Call us free on
0800 088 5937
Equity Release Supermarket News How Voluntary Payments Can Preserve The Value Of Your Estate
How Voluntary Payments Can Preserve The Value Of Your Estate
Equity Release Supermarket News How Voluntary Payments Can Preserve The Value Of Your Estate
Voluntary Payments Can Preserve The Value Of Your Estate

How Voluntary Payments Can Preserve The Value Of Your Estate

Adviser logo
Mark Gregory
Checked for accuracy and updated on 31 October 2023

Voluntary payments can be a game-changer for those who are considering equity release. It can provide customers with the flexibility to reduce the cost of borrowing and maintain control over their financial future. By making extra payments to cover the cost of interest, borrowers can keep their equity release balance from increasing, helping to preserve the value of their estate for their beneficiaries. In this article, we explore the benefits of voluntary payments and how they can help you achieve your financial goals while keeping costs under control.

How Do Interest Rates Work on a Lifetime Mortgage?

Interest rates on a Lifetime Mortgage are fixed for the life of the loan and are typically higher than standard mortgages due to the extended term and potential risks involved. The interest is added to the outstanding balance each month, compounding over time, and increasing the overall cost of the loan. However, borrowers have the option to make monthly interest payments or let the interest roll up into the loan balance, which may result in a larger debt to repay in the future.

Mr and Mrs Brown Made Voluntary Repayments; Real-Life Case Study

Mr and Mrs Brown wanted to release equity from their 2-bed bungalow to add a conservatory to create extra space for their grandchildren and make a gift to their son and his family. Their family was growing, and with two grandchildren it wasn’t just their son that needed the extra space, they did too.

Discussing their plans with one of our expert advisers they explained that they have lived in their 2-bed bungalow worth £325,000 for 32 years, and they were very happy, as well as having no desire to move. Our adviser explained that as they were 70 and 68, they were eligible to consider all options for later-life funding. They have one son, and now they have 2 grandchildren, they said that family gatherings take place in their living room; however, as the family has extended over the last 3 years, they would like to make more space by adding a conservatory for their grandchildren to play in and to keep all their toys! Furthermore, they would like to make a gift to their son and his family to allow them to make some improvements to their own home.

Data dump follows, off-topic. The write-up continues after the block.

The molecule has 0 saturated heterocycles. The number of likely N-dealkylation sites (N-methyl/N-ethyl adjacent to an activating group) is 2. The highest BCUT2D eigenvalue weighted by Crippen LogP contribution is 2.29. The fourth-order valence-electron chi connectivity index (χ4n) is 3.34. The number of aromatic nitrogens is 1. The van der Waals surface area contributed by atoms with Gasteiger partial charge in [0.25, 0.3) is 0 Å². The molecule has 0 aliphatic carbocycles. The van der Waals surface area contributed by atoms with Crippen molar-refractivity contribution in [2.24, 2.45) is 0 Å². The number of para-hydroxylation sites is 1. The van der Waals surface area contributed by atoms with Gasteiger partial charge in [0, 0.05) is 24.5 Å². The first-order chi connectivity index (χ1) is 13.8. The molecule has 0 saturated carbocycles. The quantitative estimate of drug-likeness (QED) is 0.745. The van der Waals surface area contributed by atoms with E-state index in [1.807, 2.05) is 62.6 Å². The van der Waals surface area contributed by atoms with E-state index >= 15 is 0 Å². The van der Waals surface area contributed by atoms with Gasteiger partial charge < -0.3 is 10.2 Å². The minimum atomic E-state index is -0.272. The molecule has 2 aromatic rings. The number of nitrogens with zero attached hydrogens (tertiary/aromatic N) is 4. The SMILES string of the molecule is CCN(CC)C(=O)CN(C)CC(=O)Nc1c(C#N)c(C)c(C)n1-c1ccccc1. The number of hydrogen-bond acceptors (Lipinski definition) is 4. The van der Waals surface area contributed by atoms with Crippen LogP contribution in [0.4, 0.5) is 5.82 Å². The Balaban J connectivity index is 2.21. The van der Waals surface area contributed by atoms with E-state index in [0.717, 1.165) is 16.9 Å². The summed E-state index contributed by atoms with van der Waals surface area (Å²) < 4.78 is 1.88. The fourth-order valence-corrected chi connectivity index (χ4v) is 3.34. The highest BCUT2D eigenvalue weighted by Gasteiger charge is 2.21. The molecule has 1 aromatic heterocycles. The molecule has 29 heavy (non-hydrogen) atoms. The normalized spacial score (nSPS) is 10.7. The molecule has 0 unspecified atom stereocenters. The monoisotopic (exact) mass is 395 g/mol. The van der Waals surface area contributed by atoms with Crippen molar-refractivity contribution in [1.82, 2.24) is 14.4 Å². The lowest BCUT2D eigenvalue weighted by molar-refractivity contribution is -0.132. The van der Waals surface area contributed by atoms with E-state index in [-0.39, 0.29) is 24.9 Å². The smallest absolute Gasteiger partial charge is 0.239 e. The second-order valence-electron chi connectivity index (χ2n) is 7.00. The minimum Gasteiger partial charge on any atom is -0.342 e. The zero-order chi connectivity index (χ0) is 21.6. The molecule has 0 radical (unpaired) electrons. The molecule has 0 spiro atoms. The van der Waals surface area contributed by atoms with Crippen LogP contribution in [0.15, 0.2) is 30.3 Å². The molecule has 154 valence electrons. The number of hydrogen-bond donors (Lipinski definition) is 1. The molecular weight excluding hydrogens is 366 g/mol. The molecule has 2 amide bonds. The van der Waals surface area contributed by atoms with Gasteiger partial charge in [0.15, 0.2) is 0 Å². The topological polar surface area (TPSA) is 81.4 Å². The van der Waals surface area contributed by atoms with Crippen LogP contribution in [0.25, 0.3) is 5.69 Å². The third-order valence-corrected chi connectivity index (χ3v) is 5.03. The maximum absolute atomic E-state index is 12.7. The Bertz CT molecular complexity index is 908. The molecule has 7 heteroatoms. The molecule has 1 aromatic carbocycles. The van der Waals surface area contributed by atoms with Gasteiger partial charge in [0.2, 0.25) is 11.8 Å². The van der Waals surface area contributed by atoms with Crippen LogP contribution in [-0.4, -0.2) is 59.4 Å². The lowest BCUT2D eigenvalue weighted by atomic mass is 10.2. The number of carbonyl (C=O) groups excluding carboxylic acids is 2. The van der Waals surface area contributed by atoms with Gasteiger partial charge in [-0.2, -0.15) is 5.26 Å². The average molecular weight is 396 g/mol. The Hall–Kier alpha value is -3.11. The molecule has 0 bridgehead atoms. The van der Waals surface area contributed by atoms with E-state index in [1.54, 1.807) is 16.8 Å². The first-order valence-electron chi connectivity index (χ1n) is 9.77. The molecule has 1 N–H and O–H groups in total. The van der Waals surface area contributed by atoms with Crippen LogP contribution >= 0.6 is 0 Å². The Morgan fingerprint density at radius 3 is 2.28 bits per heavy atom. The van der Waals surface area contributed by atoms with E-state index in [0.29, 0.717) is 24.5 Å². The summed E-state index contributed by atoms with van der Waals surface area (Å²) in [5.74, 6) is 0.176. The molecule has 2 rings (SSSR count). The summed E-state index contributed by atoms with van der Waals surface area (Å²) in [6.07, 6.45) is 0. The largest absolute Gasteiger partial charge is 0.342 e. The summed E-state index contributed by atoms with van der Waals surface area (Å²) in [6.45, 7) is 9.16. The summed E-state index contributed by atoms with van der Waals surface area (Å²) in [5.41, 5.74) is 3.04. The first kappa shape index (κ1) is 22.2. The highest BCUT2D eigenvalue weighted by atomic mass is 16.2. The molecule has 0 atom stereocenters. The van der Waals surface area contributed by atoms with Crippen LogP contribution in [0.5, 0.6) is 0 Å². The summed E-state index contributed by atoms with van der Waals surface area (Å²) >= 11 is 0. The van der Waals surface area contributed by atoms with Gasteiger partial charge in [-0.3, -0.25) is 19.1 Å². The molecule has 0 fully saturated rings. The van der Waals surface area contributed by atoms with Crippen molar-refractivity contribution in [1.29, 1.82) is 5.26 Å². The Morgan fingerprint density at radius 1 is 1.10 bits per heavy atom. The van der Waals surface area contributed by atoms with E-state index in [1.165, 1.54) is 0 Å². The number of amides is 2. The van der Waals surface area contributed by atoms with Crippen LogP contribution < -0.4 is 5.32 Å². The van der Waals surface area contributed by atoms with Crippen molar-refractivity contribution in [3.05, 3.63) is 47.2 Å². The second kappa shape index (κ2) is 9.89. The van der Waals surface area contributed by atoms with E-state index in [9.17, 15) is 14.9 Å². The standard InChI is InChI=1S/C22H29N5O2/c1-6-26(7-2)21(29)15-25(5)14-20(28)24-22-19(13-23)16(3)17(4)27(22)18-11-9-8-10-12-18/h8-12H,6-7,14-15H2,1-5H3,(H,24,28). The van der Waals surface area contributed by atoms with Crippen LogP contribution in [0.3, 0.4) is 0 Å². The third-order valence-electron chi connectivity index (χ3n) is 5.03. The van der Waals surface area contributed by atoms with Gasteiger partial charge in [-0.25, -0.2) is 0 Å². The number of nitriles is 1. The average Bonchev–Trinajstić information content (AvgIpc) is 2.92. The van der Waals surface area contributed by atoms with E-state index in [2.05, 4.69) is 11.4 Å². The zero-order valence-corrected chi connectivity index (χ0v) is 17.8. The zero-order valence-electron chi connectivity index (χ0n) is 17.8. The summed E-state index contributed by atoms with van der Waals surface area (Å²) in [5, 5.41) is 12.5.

Our adviser explained that the current fixed rate of interest for a Retirement Interest Only Mortgage and a Lifetime Mortgage was similar. The lowest fixed rate was 5.65% and they could make payments between 0% and up to 10% of the initial capital on a Lifetime Mortgage. Furthermore, the option to make payments was a standard requirement of the Equity Release Council for all plans

As a family, they agreed that the most important consideration for them was to ensure the capital they borrowed did not increase with compounding interest. They had a monthly budget of £200 which they agreed will be affordable in the short, and long term.

They ruled out a Home Reversion Plan and decided between a Retirement Interest Only Mortgage and a flexible Lifetime Mortgage. They opted for the latter, which allowed them to borrow the required capital and make voluntary monthly payments to cover the interest added to the loan. They had the flexibility to stop, reduce or take a payment break without the risk of their home being repossessed for missing payments.